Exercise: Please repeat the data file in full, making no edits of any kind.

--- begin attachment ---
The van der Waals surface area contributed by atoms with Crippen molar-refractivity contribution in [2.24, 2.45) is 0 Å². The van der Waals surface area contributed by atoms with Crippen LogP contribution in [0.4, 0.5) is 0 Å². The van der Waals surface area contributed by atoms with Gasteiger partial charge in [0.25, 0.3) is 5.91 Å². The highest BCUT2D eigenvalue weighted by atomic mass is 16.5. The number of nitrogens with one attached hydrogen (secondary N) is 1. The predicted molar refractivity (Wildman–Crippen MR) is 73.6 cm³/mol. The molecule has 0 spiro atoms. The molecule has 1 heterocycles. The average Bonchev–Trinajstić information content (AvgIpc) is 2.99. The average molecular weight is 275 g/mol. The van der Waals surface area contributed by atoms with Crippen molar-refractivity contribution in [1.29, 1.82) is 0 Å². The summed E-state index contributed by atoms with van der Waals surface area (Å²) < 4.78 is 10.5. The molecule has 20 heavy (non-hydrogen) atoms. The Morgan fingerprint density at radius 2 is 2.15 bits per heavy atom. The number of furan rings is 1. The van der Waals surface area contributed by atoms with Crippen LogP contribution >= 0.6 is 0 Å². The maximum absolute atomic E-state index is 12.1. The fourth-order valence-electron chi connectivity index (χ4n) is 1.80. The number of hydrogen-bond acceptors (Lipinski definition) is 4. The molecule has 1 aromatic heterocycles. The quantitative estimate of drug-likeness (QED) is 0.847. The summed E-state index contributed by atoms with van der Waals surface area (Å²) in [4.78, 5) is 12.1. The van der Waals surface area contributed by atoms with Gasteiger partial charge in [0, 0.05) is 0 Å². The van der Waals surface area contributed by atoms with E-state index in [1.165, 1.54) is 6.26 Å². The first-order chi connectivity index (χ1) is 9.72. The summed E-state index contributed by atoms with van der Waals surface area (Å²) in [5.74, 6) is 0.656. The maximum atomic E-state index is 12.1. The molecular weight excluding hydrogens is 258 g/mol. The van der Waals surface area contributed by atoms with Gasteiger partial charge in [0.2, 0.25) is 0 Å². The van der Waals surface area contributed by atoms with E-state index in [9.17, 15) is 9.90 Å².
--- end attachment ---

The van der Waals surface area contributed by atoms with Crippen molar-refractivity contribution in [2.24, 2.45) is 0 Å². The van der Waals surface area contributed by atoms with Crippen LogP contribution in [0.4, 0.5) is 0 Å². The van der Waals surface area contributed by atoms with Gasteiger partial charge in [0.25, 0.3) is 5.91 Å². The highest BCUT2D eigenvalue weighted by atomic mass is 16.5. The number of nitrogens with one attached hydrogen (secondary N) is 1. The predicted molar refractivity (Wildman–Crippen MR) is 73.6 cm³/mol. The molecule has 0 spiro atoms. The molecule has 1 heterocycles. The average Bonchev–Trinajstić information content (AvgIpc) is 2.99. The average molecular weight is 275 g/mol. The van der Waals surface area contributed by atoms with Crippen molar-refractivity contribution in [1.29, 1.82) is 0 Å². The summed E-state index contributed by atoms with van der Waals surface area (Å²) < 4.78 is 10.5. The molecule has 20 heavy (non-hydrogen) atoms. The Morgan fingerprint density at radius 2 is 2.15 bits per heavy atom. The number of furan rings is 1. The van der Waals surface area contributed by atoms with Crippen LogP contribution >= 0.6 is 0 Å². The maximum absolute atomic E-state index is 12.1. The fourth-order valence-electron chi connectivity index (χ4n) is 1.80. The number of hydrogen-bond acceptors (Lipinski definition) is 4. The molecule has 1 aromatic heterocycles. The quantitative estimate of drug-likeness (QED) is 0.847. The summed E-state index contributed by atoms with van der Waals surface area (Å²) in [4.78, 5) is 12.1. The van der Waals surface area contributed by atoms with Gasteiger partial charge in [0, 0.05) is 0 Å². The van der Waals surface area contributed by atoms with E-state index in [1.165, 1.54) is 6.26 Å². The first-order chi connectivity index (χ1) is 9.72. The summed E-state index contributed by atoms with van der Waals surface area (Å²) in [5.74, 6) is 0.656. The maximum atomic E-state index is 12.1. The molecular weight excluding hydrogens is 258 g/mol. The van der Waals surface area contributed by atoms with Gasteiger partial charge in [0.2, 0.25) is 0 Å². The van der Waals surface area contributed by atoms with E-state index in [9.17, 15) is 9.90 Å².